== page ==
Viva-Voce-My first 100 days in the academia

“Students have been doing it over and over I wish they could stop it”

Hurray! Hurray!! Hurray!!! Today which is the 9th of July 2019 marked my first 100days in the academia. In the political sense of it, political office holders would have started reeling out their achievements or the media would have started analysing what the elected officials have achieved over these days but fortunately it’s not, and why fortunate?, because we know that most of the time this “achievements” are below per with regards to their promises before the elections. Worst still, in developing countries, the resources channelled in celebrating these achievements might be more than the projects executed. But that’s not why it’s fortunate. The reason I call it fortunate is because I see it as me using the “invention” of the politician to self-reflect on my journey.

My name is Timothy Ishaku, and I am a physiotherapist by background. Recently I joined the academia and I want to share my exciting experience. There are so many areas to reflect upon but I choose to reflect on the assessment bits because I joined the academia at the dying days of the session. Looking back, I felt like if am aware of these tips during my undergraduate physiotherapy training I would have pass my Viva-Voce assessment excellently.

The Quality Assurance Agency (QAA) for higher education describes assessment as an ongoing process that appraises knowledge or abilities of an individual (QAA, 2011), with the intent of understanding and improving the student learning (Angelo, 1995, p 7 in QAA 2011). According to Atherton, assessment is an integral part of learning, including anytime students ask or answer a question (Atherton, 2013). There are two types of assessment which are formative and summative. In formative, the student receives feedback for his progress as the course is still going on while in summative, the assessment takes place at the end of the course (Atherton, 2013). Both assessments can promote learning (Atherton, 2013) but I will be talking more of the summative form of assessment as it formed significant part of what I experienced during my first 100days.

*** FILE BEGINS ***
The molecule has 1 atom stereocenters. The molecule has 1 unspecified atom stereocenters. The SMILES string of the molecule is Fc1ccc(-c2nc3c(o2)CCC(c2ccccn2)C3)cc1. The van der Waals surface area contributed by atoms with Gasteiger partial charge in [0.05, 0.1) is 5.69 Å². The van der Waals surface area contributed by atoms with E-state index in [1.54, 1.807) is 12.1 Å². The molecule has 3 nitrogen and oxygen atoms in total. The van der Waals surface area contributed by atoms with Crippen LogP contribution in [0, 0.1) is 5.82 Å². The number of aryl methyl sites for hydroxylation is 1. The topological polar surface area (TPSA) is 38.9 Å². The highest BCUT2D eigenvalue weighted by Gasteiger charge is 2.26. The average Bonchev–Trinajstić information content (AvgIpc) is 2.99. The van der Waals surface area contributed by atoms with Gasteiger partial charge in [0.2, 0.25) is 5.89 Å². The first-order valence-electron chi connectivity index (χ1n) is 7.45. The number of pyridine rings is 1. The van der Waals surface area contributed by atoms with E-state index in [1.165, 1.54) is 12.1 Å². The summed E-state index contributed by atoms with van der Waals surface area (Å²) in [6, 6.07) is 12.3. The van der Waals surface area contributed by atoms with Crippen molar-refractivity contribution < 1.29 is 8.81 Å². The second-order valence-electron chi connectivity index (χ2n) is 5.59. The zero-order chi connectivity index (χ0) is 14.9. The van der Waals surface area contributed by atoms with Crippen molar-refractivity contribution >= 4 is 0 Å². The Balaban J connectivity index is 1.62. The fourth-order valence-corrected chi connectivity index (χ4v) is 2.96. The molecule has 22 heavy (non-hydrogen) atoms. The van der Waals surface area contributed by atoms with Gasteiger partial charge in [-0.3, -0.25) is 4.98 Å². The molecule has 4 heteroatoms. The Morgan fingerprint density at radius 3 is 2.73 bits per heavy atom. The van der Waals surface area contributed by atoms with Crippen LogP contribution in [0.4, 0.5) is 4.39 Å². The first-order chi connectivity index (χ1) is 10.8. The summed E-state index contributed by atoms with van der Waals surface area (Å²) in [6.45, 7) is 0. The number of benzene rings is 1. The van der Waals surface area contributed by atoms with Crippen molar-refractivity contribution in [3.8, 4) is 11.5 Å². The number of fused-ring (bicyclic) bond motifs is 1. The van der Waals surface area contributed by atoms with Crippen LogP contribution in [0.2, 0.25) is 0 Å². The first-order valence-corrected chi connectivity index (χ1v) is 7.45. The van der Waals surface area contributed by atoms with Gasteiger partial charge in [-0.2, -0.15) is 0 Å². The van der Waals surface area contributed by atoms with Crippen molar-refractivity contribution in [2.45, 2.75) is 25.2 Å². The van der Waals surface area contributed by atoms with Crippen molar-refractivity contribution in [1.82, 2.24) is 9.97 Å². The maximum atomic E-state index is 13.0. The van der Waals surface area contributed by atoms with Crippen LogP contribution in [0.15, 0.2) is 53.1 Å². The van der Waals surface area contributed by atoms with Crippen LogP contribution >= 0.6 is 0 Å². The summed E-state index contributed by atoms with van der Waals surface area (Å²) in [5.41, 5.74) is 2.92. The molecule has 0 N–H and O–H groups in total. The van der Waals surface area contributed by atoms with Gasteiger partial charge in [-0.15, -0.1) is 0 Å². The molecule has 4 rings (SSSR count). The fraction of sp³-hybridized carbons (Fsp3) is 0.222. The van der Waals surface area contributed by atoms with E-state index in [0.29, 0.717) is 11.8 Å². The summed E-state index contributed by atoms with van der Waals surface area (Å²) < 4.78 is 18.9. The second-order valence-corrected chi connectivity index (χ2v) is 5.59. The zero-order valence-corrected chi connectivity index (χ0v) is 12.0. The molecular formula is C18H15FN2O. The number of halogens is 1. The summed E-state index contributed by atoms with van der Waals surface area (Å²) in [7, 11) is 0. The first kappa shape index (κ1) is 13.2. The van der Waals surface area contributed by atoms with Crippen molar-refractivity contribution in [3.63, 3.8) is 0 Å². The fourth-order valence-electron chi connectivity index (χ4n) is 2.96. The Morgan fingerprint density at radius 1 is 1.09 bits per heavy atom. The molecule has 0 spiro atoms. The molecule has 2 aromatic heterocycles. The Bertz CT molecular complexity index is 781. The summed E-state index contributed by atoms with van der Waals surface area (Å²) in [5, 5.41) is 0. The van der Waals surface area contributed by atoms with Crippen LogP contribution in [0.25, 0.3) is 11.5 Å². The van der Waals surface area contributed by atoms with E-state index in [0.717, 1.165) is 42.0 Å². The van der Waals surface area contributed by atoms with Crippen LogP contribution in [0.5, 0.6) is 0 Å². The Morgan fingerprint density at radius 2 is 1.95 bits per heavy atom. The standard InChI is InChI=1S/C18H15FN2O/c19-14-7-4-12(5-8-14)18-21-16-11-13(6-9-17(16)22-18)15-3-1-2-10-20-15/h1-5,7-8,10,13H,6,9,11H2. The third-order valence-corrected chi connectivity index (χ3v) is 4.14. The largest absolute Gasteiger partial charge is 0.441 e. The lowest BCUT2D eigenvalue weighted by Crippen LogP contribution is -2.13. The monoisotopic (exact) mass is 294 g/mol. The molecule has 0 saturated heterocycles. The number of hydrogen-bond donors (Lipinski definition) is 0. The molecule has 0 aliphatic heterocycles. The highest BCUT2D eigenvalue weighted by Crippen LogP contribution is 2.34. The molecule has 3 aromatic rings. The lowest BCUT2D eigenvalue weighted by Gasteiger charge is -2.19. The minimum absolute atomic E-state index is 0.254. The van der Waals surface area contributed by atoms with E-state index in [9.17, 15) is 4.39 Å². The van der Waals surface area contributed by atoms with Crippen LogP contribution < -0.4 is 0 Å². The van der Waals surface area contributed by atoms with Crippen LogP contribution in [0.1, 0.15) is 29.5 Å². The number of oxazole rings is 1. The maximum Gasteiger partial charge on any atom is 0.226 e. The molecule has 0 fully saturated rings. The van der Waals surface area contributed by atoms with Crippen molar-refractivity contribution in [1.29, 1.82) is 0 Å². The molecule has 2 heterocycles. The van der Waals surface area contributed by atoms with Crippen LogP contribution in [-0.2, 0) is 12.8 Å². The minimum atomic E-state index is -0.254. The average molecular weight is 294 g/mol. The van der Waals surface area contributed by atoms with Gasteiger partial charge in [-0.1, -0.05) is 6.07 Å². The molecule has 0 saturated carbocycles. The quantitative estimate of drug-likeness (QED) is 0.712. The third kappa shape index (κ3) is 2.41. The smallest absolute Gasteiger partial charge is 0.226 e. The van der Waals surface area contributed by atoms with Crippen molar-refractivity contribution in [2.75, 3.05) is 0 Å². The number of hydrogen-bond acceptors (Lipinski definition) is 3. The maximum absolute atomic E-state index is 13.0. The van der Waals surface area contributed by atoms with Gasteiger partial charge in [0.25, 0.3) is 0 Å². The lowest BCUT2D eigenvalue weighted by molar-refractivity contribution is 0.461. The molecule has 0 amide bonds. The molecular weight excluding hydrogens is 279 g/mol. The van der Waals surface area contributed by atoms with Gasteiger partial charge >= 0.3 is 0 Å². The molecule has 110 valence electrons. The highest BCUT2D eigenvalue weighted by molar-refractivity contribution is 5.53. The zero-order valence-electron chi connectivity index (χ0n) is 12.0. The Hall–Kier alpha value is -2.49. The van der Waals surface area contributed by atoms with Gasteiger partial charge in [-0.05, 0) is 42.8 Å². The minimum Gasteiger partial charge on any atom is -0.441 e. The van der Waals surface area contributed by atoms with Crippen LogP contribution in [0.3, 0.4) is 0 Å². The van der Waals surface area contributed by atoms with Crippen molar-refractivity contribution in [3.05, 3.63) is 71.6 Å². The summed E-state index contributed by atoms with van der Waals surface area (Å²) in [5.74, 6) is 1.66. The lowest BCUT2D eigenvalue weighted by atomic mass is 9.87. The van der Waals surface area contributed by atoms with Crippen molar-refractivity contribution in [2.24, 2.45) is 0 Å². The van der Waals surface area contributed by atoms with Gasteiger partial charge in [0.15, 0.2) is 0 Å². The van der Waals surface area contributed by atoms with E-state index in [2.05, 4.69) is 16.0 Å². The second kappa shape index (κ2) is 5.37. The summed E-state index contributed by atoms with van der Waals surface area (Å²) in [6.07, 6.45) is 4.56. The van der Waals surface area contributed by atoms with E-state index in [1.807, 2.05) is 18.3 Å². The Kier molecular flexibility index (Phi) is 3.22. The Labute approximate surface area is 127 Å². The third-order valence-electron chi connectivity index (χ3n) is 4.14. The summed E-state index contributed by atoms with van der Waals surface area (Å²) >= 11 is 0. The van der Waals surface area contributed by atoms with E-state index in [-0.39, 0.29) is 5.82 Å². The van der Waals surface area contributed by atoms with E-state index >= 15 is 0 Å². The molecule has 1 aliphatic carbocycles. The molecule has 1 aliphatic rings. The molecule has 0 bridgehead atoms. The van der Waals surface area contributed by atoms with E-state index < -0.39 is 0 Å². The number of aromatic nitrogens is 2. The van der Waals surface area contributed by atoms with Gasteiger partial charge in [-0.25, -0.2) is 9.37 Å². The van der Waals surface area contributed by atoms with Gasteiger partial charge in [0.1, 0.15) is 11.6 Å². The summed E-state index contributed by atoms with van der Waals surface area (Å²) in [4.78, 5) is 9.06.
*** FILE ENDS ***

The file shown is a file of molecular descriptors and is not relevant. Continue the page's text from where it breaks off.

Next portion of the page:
Physiotherapy training is assessed via different forms of summative assessment but viva voce is an inevitable form of assessment that you will faced for you to become a physiotherapist.  It is a means where you have to demonstrate your understanding of the course thus far via face to face discussion and demonstration of skills you have acquired to the examiner. While there are different variations, it typically follow the following steps;

During the examination day, a student will be allotted an exam cubicle with a given case study that will be use to guide the whole discussion of the exam process. The student will be allowed some time to familiarise with the case study. After that, the examiner steps into the cubicle and will guide the student towards discussing his clinical reasoning behind what he thinks about the case study and his rehabilitation plans. The next section will be where the student will demonstrate some part of what he discussed with the examiner on a model (patient). Throughout the whole process the student will asked questions at different time.

Communication is key during this viva. It is expected that students communicate effectively to both the examiner and the patient/model. A student is expected to engage the patient in a professional and relevant conversation while treating/assessing. At this stage most students tend to focus their attention to the examiner and not the model. An examiner once expressed her frustration by saying …“Students have been doing it over and over I wish they could stop it”. The examiner is there to observe and it is expected for the student to engage the patient in conversation to dowse any anxiety not only focusing their attention on the examiner.

So, key points-make sure whatever you are doing is safe, speak clearly and confidently, use professional terminologies when speaking to the examiner but use common terms when explaining to the model and do practical demonstration to model when explaining where possible. Before I conclude remember viva is based on cumulative learning experience hence, read around and attend lecturers and practical’s-Best Wishes.


Atherton, J. (2013). Learning and Teaching Home. Retrieved 14 May 2016, from The Quality Assurance Agency for Higher Education (2011): Understanding assessment: its role in safeguarding academic standards and quality in higher education